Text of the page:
Leadership Transitions in a Virtual World
By: Kelsey Harper
As companies continue to navigate the evolving challenges associated with the COVID-19 pandemic, we have seen our clients shift from crisis mode to planning for a new normal and what the journey ahead might look like. Although this is causing some companies to delay executing succession plans that had been in place in an attempt to provide stability and continuity in what is already a time of constant change, others are choosing to capitalize on this change and accelerate plans by hiring or promoting new leaders who bring different skillsets for addressing the challenges ahead. Regardless of whether a promotion or hiring decision had been made prior to or during the time of social distancing, newly hired executives are stepping into new — ofttimes larger — leadership roles under unfamiliar circumstances. They are immediately being challenged to evolve beyond the skills that got them the role to begin with as they integrate into a new environment or lead new teams without the luxury of face-to-face interactions.
Over the years, our research on newly selected leaders has informed the five critical success factors to which we draw their attention. Although the environments in which leaders are operating and the tools necessary to create these outcomes have shifted, the importance of pursuing these five goals still holds true today. We suggest the following tactics for newly selected or promoted leaders facing the tough challenge of establishing credibility in these unprecedented circumstances.
Role clarity. The current environment of constantly shifting market dynamics and priorities is creating challenges for even the most tenured of leaders in today’s companies. While they have experience and historical context on their side, new leaders are facing similar situations without the same foundation to build on. With this in mind, it is more critical than ever for HR business partners and managers to provide clear expectations around what success looks like for new leaders early in their roles. Creating one or two key areas of focus will provide direction while also alleviating anxiety related to whether or not a new leader is meeting expectations.
Relationships. Although finding time for additional meetings or conversations has always been a struggle for senior leaders, many are finding the demands of their current virtual environments even more challenging. What was once a five-minute recap with key stakeholders in the hallway after a meeting is now another call and another block of time on an already full calendar. To allow new leaders the time they need to spend talking with and getting to know their most critical stakeholders, it is still important that these discussions are prioritized, but companies should also consider other ways to accelerate this aspect of integration. Joining small group conversations with key stakeholders, even outside of the new leader’s area of responsibility, can help them get into the flow of discussions early and often.
Culture. Over the course of their careers, many senior leaders become expert at reading the room and leveraging their interpersonal skills to adjust their approach to be successful in different environments. Learning “how things are done around here” is a necessary precursor to building good relationships and making effective decisions. The temporary shift from in-person to virtual meetings and interactions creates new challenges, though, as picking up on social cues is much more difficult via phone and video. To overcome this, organizations should consider being more explicit about their culture when onboarding new leaders. Taking the time to explain the norms and values and how work gets done can provide these leaders with a framework to better interpret what they are seeing and learning in their early days on the job. This has the added benefit of carving out space for the team to ask themselves whether their cultural norms and underpinnings are having the desired effect during current conditions. A robust discussion of “What are our norms, and are they helping or hindering us right now?” can be as valuable to the team as it is to the team’s newest member.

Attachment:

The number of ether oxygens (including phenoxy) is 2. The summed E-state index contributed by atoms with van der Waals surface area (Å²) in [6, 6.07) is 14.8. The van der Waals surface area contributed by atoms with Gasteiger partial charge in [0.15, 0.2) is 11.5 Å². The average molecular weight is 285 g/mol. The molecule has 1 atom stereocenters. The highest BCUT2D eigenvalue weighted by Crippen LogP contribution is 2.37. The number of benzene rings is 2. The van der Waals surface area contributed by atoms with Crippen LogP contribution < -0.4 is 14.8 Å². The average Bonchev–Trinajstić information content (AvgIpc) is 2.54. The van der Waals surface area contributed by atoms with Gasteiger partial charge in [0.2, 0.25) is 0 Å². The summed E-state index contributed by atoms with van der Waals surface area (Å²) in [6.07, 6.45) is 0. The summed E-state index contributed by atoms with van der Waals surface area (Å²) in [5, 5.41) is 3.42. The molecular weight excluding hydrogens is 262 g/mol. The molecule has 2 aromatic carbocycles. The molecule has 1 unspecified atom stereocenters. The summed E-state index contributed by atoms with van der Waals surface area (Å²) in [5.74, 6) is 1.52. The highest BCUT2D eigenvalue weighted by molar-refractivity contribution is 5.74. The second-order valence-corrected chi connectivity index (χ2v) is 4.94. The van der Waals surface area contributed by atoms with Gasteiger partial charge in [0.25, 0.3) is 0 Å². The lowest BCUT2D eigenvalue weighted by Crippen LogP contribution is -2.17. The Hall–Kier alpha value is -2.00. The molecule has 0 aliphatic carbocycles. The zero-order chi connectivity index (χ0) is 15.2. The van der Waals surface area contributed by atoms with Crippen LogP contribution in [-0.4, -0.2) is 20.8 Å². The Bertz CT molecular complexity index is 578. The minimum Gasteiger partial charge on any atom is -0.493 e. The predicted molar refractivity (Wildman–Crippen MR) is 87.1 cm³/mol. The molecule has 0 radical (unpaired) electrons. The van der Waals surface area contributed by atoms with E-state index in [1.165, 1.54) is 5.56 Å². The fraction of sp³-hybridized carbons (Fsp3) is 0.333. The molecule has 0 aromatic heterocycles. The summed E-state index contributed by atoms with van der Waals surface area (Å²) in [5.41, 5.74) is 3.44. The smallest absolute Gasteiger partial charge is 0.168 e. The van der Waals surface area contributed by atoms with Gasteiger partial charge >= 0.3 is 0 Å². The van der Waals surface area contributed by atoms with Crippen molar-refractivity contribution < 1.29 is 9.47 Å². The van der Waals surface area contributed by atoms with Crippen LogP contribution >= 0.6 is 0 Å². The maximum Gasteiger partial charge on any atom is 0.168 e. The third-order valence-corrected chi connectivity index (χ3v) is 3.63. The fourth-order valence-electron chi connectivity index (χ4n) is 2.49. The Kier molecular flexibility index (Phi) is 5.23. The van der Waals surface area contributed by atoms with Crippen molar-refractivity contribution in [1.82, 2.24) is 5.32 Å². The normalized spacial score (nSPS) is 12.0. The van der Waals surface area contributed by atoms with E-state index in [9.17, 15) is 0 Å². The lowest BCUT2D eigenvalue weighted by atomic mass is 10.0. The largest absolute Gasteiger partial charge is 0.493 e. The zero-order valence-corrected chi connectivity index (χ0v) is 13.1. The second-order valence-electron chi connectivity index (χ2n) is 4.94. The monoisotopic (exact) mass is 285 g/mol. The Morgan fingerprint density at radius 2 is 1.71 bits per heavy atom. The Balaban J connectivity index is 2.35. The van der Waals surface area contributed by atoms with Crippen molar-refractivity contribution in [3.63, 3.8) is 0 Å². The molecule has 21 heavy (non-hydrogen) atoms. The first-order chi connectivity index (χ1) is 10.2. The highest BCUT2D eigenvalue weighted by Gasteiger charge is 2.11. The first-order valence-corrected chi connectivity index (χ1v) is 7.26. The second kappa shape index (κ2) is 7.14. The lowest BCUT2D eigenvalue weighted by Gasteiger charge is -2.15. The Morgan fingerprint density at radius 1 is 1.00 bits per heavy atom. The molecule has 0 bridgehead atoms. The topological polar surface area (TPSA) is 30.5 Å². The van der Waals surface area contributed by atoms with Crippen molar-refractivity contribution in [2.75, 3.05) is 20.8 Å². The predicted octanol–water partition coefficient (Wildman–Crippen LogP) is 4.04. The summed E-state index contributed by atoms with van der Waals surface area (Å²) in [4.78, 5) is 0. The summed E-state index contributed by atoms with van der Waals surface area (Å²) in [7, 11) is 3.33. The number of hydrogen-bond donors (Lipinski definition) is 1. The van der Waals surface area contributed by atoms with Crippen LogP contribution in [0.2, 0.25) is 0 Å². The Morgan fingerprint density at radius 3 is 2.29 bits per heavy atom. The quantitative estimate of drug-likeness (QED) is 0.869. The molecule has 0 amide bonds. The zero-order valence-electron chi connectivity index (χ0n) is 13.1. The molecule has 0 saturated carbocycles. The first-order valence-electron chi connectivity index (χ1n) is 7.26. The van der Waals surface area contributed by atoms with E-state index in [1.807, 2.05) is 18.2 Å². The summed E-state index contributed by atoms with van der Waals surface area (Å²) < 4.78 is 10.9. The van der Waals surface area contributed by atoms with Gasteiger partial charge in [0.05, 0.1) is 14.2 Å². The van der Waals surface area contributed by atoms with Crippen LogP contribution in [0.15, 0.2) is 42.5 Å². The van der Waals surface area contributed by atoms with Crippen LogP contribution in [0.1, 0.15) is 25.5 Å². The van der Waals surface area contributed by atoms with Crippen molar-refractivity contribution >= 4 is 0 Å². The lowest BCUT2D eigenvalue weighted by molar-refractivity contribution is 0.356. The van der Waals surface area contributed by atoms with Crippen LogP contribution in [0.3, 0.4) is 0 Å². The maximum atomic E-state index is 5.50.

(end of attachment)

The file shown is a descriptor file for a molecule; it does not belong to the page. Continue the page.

Early wins. The ability to achieve early wins is critical for both helping new leaders build credibility across the organization and for building confidence that they are contributing to important organizational outcomes. With fewer immediate inputs available for identifying areas where they can contribute, leaders are also facing challenges in identifying ways to build momentum early in their roles. This is another area where managers can help by creating opportunities to leverage the strengths they see in new leaders (many of which are the reasons they were hired in the first place) to contribute to meaningful outcomes. Leading initiatives or playing critical roles on important projects can accelerate the development of both credibility and confidence in new leaders.
Accelerated learning. When new to roles or organizations, executive learning takes on a variety of forms. Although there are sometimes technical skills that can be learned, leaders are often hired or promoted based on these, and the real learning occurs within the context of their new position. As is the case in our other areas of focus, the opportunity to learn through interactions and experiences has been decreased by the current pandemic. To overcome this, organizations should consider new ways to facilitate this same learning. Providing access to important documents and explicitly creating support systems made up of key stakeholders who can both monitor and contribute to the progress of necessary learning are a couple of ways to ensure this is achieved.
Kelsey Harper is a partner in the RHR International Chicago office. He can be reached at email@example.com